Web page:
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good idea to let them fly cause they taste like what they eat, fish, if you ever even gut one you will smell it. you cant even do anything to help the taste. i have heard of a way to cook them tho. put them on a board and put them in the oven for 15 mins at 400 degrees. at the end of that time take it out and take them off the board, next eat the board cause its sure to taste better than they will.
 

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A friend of mine in hischool an i were huntin real early one morning... before sunrise, i said i hear ducks down there...lets go gettem...he said be patient...theyre probably only coots anyway... i said what do coots taste like..(mergansers are in same class) he said wellllllll imagine Burlap fried in liver grease.... LOL....
so Ive never tried em hehehehe.
 

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I have to disagree completely!!! With everything except the 'high mercury' comment. I don't know about that, but where we hunt our ducks are not prone to spending large periods of time in polluted waters. There is no way I would waste a prefectly good merganser on mere training.

I have the guys I hunt with shoot mergansers on a regular basis. Both common and hooded varieties taste very good, if you prepare them properly. The key to a good merganser is in the cleaning and pre-cooking preparation. I cut out the breasts and take care to get all of the fat off. On large Common Mergansers you can often use the legs too. I then rinse them thoroughly. Then I submerse the meat in a bowl of salt water (you can use vinegar instead, or in addition to). If you like you can soften the meat a little by jabbing it with a fork in several places before placing it in the bowl. I put the bowl in the refrigerator for 2 - 3 days. The next step is to cook and eat. Granted, the meat will taste a little wilder then a corn fed mallard, but it is still good.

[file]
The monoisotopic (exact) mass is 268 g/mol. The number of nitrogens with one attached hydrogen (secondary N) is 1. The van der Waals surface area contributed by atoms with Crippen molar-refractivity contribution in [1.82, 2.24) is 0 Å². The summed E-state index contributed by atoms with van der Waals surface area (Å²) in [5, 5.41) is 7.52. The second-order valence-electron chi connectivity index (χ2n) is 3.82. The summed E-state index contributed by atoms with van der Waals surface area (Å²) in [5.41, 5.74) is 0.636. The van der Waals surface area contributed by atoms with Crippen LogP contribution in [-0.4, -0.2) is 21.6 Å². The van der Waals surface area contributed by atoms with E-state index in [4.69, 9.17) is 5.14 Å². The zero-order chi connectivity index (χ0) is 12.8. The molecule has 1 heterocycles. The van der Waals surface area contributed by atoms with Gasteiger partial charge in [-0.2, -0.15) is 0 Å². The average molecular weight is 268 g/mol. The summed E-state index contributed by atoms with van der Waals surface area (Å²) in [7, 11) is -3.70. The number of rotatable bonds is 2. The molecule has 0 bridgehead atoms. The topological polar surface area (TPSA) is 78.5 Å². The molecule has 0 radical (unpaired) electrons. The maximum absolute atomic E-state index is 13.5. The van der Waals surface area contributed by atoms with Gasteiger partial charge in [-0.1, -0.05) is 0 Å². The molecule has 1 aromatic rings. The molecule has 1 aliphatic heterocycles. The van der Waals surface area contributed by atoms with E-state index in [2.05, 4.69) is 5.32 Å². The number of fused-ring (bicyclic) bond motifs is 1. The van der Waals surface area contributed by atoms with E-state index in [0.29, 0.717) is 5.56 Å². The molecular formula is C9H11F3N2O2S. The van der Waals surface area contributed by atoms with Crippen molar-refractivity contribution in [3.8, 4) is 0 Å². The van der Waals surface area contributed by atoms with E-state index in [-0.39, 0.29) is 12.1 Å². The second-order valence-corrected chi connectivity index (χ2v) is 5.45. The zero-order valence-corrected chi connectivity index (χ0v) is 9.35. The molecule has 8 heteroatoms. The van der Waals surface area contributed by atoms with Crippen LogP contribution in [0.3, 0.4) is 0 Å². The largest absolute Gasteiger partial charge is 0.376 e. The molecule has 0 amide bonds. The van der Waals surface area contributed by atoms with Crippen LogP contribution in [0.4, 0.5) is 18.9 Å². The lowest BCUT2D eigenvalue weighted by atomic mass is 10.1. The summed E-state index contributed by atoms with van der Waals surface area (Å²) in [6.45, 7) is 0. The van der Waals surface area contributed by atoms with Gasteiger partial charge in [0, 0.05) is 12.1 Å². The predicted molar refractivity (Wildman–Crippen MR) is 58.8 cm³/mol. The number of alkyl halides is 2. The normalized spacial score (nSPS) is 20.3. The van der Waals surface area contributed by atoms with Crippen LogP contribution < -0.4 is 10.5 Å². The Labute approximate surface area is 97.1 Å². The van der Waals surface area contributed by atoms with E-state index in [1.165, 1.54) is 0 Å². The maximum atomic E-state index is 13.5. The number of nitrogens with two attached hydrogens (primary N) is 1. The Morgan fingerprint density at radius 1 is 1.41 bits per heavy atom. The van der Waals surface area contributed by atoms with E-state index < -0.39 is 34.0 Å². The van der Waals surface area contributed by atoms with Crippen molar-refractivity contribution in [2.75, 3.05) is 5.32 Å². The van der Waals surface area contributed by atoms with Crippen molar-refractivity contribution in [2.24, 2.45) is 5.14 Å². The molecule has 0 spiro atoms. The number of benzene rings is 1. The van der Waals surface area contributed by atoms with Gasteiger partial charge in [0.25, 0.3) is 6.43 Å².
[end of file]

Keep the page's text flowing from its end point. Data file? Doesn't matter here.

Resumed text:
The main way we cook it is to cut it up into little strips like for a stir-fry. Take a casserole pan, add rice, cream of (mushroom or celery soup), some water, broccoli, cauliflower, celery, maybe some carrots, and of course the merganser meat. Cover the pan. Put the pan in the oven at 350 for 35-45 minutes or until the rice is done. Check occasionally to make sure there is enough water. You want it to be a rice consistency when done; not too dry or too wet. Remove when the rice is done, garnish with shredded cheese, recover and let sit for a minute or two…just so the cheese melts. Then eat it up…cause its good. Only very discerning palates will even know its wild meat, let alone merganser. Heck, if you tenderize the meat well enough before hand, you might even fool that PETA neighbor of yours into thinking it's tofu.

The salt/vinegar water solution helps to remove the gamey/fishy taste, while the cooking method covers up what ever is left. This method may help "disguise" the gaminess of the meat, but it's a good way to use up those 5 mergansers, (only 2 of which may be hooded) we are allowed to bag each day in additon to our duck bag limit in the Michigan and Wisconsin areas. Plus, since its 5 more birds you get to shoot each day, you get to stay out longer.
 

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Discussion Starter · #11 ·
They count as our limit here in Washington, so I don't really plan on shooting any. I just always wondered because I see some people posting about shooting them.

Anyone ever shoot and EAT common snipe or coots?

:eek:
 

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I don't shoot the Mergs, unless I'm bored out of my mind. Snipes are good eatin', they taste like a cross between teals & quails. Atleast that's what my taste buds tell me. I highly recommend Snipe. I will eat my hat before I eat a coot. But everybody has different taste buds...
 

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i met this older man from arkansas and he said that if you shoot a merganser soak it in milk for 24+ hours before you cook them....he said that it gets rid of alot of the fishy/livery taste....I know i havent tried it thats for sure. the only reason i shoot mergansers is to add to my collection of duck mounts or to just get rid of the birds of from small pond/lakes to protect the fish populations.
 
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